Jets release Mark Sanchez

— -- Mark Sanchez, once considered the Jets' franchise quarterback, was released Friday, completing a stunning downfall even by New York standards.

The former USC star, dubbed "Sanchize" after helping the Jets to back-to-back playoff appearances in his first two seasons, was cut for a variety of reasons, including a bloated cap charge of $13.1 million and a surgically repaired shoulder. In reality, the team started moving away from Sanchez last spring, when it drafted Geno Smith in the second round.

The Jets also signed Michael Vick on Friday. The veteran, widely regarded as the top free-agent quarterback, wrapped up his deal after a visit with the team earlier in the day.

Sanchez was due a $2 million roster bonus March 25, forcing the issue. The Jets will save $8.3 million against this year's cap, incurring $4.8 million in "dead" money on the cap.

The team met with Sanchez's representatives last month at the scouting combine and maintained an ongoing dialogue, but at no point did the Jets ask him to take a pay cut, according to a source. Sanchez wasn't happy that the process dragged out this long but was prepared for the news and was said to be at peace with it.

As soon as the Jets received a commitment from Vick, they informed Sanchez of his release.

The move culminated a five-year run in New York that included four playoff victories.

"I love New York. I've had a ball there," Sanchez said last weekend. "Things were going great. I was competing well. I felt like I was winning the job and then I got hurt. We'll see what happens. I know management has some decisions to make here in the next few days. We'll see what happens. Whatever happens, it'll be great."

Coach Rex Ryan had long been a fan of Sanchez. His affinity for the quarterback remains visible on his right arm, which has a tattoo of his wife wearing a Sanchez jersey. Ryan got the tattoo a few years ago.

"We were rookies together and had some early success, becoming the first rookie head coach and quarterback to go to back-to-back championship games," Ryan said in a statement Friday. "We experienced a lot together and I really appreciate Mark. He's a great player, a great teammate, and I wish him nothing but the best."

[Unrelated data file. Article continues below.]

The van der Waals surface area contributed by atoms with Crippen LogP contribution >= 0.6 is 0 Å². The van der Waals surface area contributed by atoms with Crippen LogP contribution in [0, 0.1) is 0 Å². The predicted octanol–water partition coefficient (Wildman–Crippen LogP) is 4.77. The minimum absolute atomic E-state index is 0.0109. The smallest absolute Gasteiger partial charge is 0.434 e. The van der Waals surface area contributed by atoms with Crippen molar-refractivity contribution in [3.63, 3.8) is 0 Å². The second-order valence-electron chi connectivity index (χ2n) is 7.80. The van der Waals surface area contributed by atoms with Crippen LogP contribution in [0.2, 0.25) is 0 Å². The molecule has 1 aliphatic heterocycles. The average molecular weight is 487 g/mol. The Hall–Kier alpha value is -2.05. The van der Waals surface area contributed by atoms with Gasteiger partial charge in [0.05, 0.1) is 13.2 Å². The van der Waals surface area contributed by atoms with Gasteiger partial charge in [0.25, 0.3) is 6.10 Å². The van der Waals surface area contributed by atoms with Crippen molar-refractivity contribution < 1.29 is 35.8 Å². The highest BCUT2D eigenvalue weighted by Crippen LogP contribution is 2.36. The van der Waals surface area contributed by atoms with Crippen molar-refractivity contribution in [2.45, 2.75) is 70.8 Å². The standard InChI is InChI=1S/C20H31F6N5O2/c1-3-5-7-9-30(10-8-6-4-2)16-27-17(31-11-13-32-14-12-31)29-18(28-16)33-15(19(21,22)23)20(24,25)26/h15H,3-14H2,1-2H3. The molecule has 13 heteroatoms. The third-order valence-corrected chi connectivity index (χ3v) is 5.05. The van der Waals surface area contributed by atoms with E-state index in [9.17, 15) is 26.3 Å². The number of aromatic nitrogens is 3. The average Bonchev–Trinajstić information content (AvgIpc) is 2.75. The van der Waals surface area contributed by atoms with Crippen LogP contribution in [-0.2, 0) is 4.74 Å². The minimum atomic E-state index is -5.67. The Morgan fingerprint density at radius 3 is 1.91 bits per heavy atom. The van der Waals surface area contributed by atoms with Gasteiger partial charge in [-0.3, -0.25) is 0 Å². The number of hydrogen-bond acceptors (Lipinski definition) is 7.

Sanchez's popularity faded in recent years as the fan base turned on him. His low point was the infamous "butt fumble" in 2012, a slapstick play that became an instant classic for blooper reels.

Despite the adversity, Sanchez was on the verge of winning the starting job last summer after outplaying Smith in an open competition, but he suffered a season-ending shoulder injury in the fourth quarter of a preseason game. The torn labrum was repaired in October, and sources say Sanchez is ahead of schedule, throwing with good velocity.

Sanchez is a far more accomplished player than Smith, but general manager John Idzik didn't want another Sanchez-Smith competition, perhaps fearing his handpicked quarterback -- Smith -- would lose.

After drafting Sanchez fifth overall in 2009, the Jets thought they didn't have to worry about the quarterback position for a decade. Following a promising start, Sanchez regressed in 2011 and '12. He received a three-year, $40 million extension before the 2012 season, but everything unraveled in a controversy-filled year with him and Tim Tebow sharing the spotlight. Sanchez was benched late in the season.

He was 33-29 in four seasons as the Jets' starter and had four road playoff wins. Ryan said as recently as 2011 that Sanchez would be his starting quarterback for as long as he remained the coach.

Sanchez has 68 career touchdown passes, 69 interceptions and a 71.7 passer rating.

In November, Sanchez said he had no desire to play elsewhere.

"It's been a dream come true to play here and I don't want to go anywhere else, that's for sure," he said. "I know I have [three] years left, and I don't ever want that to end. I love being a Jet and I plan on being here."